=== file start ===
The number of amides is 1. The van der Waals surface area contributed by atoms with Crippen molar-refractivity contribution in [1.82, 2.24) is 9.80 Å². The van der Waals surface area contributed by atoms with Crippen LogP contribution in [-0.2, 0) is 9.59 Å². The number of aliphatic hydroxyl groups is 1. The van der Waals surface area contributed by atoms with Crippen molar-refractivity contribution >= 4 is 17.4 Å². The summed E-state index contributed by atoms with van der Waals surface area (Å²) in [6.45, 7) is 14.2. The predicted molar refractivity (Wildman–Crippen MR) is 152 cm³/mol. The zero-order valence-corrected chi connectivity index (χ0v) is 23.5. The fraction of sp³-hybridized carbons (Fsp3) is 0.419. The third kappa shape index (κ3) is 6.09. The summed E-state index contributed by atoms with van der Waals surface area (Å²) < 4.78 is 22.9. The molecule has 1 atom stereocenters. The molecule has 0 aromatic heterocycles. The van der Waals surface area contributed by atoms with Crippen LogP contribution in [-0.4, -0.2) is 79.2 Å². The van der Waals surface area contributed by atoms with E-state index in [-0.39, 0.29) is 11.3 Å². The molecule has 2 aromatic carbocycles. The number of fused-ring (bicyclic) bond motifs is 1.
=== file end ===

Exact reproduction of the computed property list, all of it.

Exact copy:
The number of amides is 1. The van der Waals surface area contributed by atoms with Crippen molar-refractivity contribution in [1.82, 2.24) is 9.80 Å². The van der Waals surface area contributed by atoms with Crippen LogP contribution in [-0.2, 0) is 9.59 Å². The number of aliphatic hydroxyl groups is 1. The van der Waals surface area contributed by atoms with Crippen molar-refractivity contribution >= 4 is 17.4 Å². The summed E-state index contributed by atoms with van der Waals surface area (Å²) in [6.45, 7) is 14.2. The predicted molar refractivity (Wildman–Crippen MR) is 152 cm³/mol. The zero-order valence-corrected chi connectivity index (χ0v) is 23.5. The fraction of sp³-hybridized carbons (Fsp3) is 0.419. The third kappa shape index (κ3) is 6.09. The summed E-state index contributed by atoms with van der Waals surface area (Å²) < 4.78 is 22.9. The molecule has 1 atom stereocenters. The molecule has 0 aromatic heterocycles. The van der Waals surface area contributed by atoms with Crippen LogP contribution in [-0.4, -0.2) is 79.2 Å². The van der Waals surface area contributed by atoms with E-state index in [-0.39, 0.29) is 11.3 Å². The molecule has 2 aromatic carbocycles. The number of fused-ring (bicyclic) bond motifs is 1.